To celebrate the 50th anniversary of U.S. diplomatic relations with Singapore, the country’s Prime Minister Lee Hsien Loong is joining President Barack Obama at a state dinner in the White House on Tuesday evening- the first held for a Singaporean leader since 1985.
The two leaders spoke to the press outside the White House Tuesday morning, where president Obama said that the two nations are solid partners, facing terrorism and backing the Trans-Pacific Partnership (TPP) together.
«We hope, and I know the president shares this hope, that Congress will ratify the TPP soon,» Lee said.
The two are scheduled to discuss the 12 nation trade pact that is currently stalled in Congress.
During remarks at the U.S. Chamber of Commerce on Monday, Lee said the agreement would give the U.S. better access to markets that make up for 40 percent of the global economy.
«And in pushing the TPP and bringing it about, or concluding the negotiations, the Obama administration clearly understands the TPP’s role in securing America’s future, not just its prosperity, but also its place in the world,» he said.
«We know this has been politically difficult, it’s a very tough election year, American people are wary of U.S. global engagement. And economic uncertainty has led to concern about jobs, worries about competition from overseas. These are all understandable, even valid concerns, but we hope that all parties will focus on the longer term bigger picture, because there are no winners, only losers with protectionism,” Lee added.
The countries that are part of the TPP are the United States, Vietnam, Singapore, Peru, New Zealand, Mexico, Malaysia, Japan, Chile, Canada, Brunei, and Australia.
The White House has said the agreement would help further break down global trade barriers, open untapped markets, and grow the economy, while providing an important counterbalance to the growing economic strength of China.
Singapore is heavily dependent on international trade. In 2004, the city state became the first to sign a bilateral free trade deal with the United States.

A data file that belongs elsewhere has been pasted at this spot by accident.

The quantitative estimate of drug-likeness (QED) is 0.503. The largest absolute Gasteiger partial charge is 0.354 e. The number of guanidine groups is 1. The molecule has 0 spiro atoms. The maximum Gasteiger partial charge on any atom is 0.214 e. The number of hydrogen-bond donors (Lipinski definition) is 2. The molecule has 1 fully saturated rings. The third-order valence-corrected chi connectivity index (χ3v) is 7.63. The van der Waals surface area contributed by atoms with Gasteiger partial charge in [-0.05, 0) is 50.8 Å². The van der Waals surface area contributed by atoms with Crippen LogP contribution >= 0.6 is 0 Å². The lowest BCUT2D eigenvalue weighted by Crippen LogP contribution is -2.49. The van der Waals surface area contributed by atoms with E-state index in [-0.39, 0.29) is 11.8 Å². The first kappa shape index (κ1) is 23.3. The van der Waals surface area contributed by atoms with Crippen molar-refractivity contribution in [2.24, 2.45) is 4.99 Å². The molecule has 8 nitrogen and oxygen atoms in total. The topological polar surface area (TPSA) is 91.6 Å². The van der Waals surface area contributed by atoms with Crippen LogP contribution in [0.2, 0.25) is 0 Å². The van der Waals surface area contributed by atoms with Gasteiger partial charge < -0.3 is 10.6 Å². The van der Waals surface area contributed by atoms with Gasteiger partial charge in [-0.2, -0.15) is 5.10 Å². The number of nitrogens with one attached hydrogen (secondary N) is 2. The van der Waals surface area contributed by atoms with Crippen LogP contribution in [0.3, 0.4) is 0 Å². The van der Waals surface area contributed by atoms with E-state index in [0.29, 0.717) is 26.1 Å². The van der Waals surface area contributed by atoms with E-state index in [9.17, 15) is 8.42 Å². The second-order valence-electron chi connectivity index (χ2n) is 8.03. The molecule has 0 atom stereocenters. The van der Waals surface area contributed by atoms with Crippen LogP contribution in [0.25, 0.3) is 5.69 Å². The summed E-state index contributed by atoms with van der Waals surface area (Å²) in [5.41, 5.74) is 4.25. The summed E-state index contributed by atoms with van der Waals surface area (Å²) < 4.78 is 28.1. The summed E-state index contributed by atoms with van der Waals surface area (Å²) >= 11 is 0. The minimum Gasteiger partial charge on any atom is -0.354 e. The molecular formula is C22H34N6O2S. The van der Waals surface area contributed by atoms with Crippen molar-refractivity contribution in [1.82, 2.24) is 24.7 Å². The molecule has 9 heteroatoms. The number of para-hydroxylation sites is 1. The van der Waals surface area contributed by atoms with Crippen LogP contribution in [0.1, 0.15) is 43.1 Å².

On Monday, Obama said he is optimistic that Congress will eventually approve the TPP trade deal even though both 2016 presidential candidates, Democrat Hillary Clinton and Republican Donald Trump, oppose it.
Obama, who leaves office next January, offered his prediction Monday in an interview with The Straits Times ahead of Lee’s state visit to Washington.
«The politics around trade can be very difficult — especially in an election year,» Obama said. «There are legitimate concerns and anxieties that the forces of globalization are leaving too many people behind — and we have to take those concerns seriously and address them.»
Lee said Tuesday morning that Singapore would continue to work with whichever party was elected to the White House this fall, citing «steadfast relations through 9 U.S. presidents: 5 Republican and 4 Democrat.»
But many Democrats and Republicans are concerned the trade deal would send more American jobs overseas and hurt the environment including presidential nominees Hillary Clinton and Donald Trump.
Clinton, as Obama’s first-term secretary of state from 2009 to 2013, was a staunch TPP advocate, saying it «sets the gold standard in trade agreements.»
But last year, she said the details in the agreement did not meet her standards and turned against it.
Trump has built his support among blue-collar workers by opposing trade deals, the pending Pacific deal, as well as the 1994 North American Free Trade Agreement with Mexico and Canada